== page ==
Crossroads Asia

What Does Putin’s Re-election Mean for Mongolia-Russia Relations?

Recent Features

Crossroads Asia | Diplomacy | East Asia

What Does Putin’s Re-election Mean for Mongolia-Russia Relations?

Since Mongolia’s democratization, ties with Russia have followed a steady course, no matter who is in office.

What Does Putin’s Re-election Mean for Mongolia-Russia Relations?

From left: Chinese President X Jinping, Russian President Vladimir Putin, and Mongolian President Khurelsukh Ukhnaa attend a trilateral summit on the sidelines of the SCO meeting in Samarkand, Uzbekistan, Sep. 15, 2022.

Credit: Office of the President of Mongolia

Russian President Vladimir Putin’s re-election in March cemented him in power for another six years, with his inauguration for a fifth term set for May 7. Russia’s foreign policy will have an enormous impact on regional and global affairs. As Moscow continues to have security issues with NATO and its allies, Putin’s policies aim to strengthen ties with its eastern partners, which include Mongolia. How will Putin’s re-election impact Ulaanbaatar-Moscow bilateral relations? 

Regardless of who holds the top office, the 100-year-history of diplomacy remains the pillar of Mongolia-Russia relations. High-level visits often are timed to coincide with commemorations of shared history, whether remembering joint battles against the Japanese Army in World War II or and celebrating the strong diplomatic ties between the two countries. 

Since Mongolia’s democratization in the 1990s, ties have remained strong; presidential-level visits between Ulaanbaatar and Moscow have often led to a major upgrade in bilateral ties. Since 1993, there have been 11 official presidential state visits to Russia from Mongolia and four from Russia to Mongolia up to 2021. Mongolia and Russia are currently comprehensive strategic partners. 

On a governance level, one notable systemic distinction here is that while Russia’s leadership has changed just twice since Putin’s election in 2000, Mongolia has had five presidential elections and five presidents. Each Mongolian president had to account for Putin’s leadership style, economic policies, and general handling of East Asian, and Northeast Asian affairs, which Mongolia is heavily involved in.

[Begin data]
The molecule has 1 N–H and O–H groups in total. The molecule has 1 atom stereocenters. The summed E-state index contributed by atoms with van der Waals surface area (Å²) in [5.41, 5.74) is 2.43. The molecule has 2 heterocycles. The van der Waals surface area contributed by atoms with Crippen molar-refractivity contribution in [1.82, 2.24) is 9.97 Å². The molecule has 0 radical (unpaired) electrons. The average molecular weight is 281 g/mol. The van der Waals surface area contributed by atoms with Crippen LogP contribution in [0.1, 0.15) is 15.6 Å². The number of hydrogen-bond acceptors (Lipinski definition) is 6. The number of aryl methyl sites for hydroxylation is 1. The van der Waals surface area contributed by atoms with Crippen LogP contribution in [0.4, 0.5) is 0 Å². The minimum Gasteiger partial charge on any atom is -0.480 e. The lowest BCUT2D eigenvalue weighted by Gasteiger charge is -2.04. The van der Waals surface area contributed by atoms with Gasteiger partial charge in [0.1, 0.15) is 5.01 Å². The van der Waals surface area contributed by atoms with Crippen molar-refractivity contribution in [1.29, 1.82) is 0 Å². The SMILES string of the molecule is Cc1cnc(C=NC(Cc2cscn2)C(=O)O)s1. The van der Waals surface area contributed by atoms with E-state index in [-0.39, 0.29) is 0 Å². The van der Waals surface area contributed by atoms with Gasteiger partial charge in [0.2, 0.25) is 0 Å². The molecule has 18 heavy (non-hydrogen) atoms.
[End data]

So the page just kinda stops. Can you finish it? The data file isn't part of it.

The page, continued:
Since Putin became Russia’s president in 2000, several major developments have taken place between Mongolia and Russia. In 2003, when Mongolia’s future president, Enkhbayar Nambar, was serving as prime minister, a high-level meeting resulted in Russia agreeing to reduce 98 percent of Mongolia’s debt from Soviet-era assistance. Mongolia agreed to pay the remaining 2 percent, equivalent to around $250 million. 

Later, the Enkhbayar administration (2005-2009) was keen on attracting Russian investments in Mongolia’s critical sectors such as mining in copper, gold, silver, and uranium. In 2006, during one of Enkhbayar’s visits to Moscow, Putin mentioned the need to strengthen Mongolia-Russia joint enterprises. 

When Elbegdorj Tsakhia was elected president in 2009, he became the longest-serving Mongolian president to work with Putin. During Elbegdorj’s administration, Mongolia’s foreign policy took an active path that strengthened Ulaanbaatar’s ties with its third neighbors in the hopes of greater economic prosperity, investment, and security, but he was also supportive of regional economic integration policies that have expanded Ulaanbaatar’s participation in global affairs.  

Between 2009 and 2017, Mongolia-Russia relations focused on establishing trilateral economic cooperation involving China. Mongolia also aimed to strengthen economic ties with third neighbors, which included technologically advanced economies such as Japan, South Korea, Germany, France, the United Kingdom, and the United States. Elegbdorj’s flagship diplomacy, which expanded Ulaanbaatar’s foreign relations to developed countries, is reflected in the Foreign Policy Concept of 2011. 

However, Mongolia-Russia economic activities continued to lag, particularly in major investment. Mongolia’s rapid signing of bilateral agreements during this period contrasted with the lack of deals reached with Russia. One exception was in the energy sector: Elbegdorj and Putin had multiple discussions on Mongolia’s imports of crude oil from Russia, as the country is dependent on Russian energy. These conversations actively began during Elbegdorj’s state visit to Russia in 2010.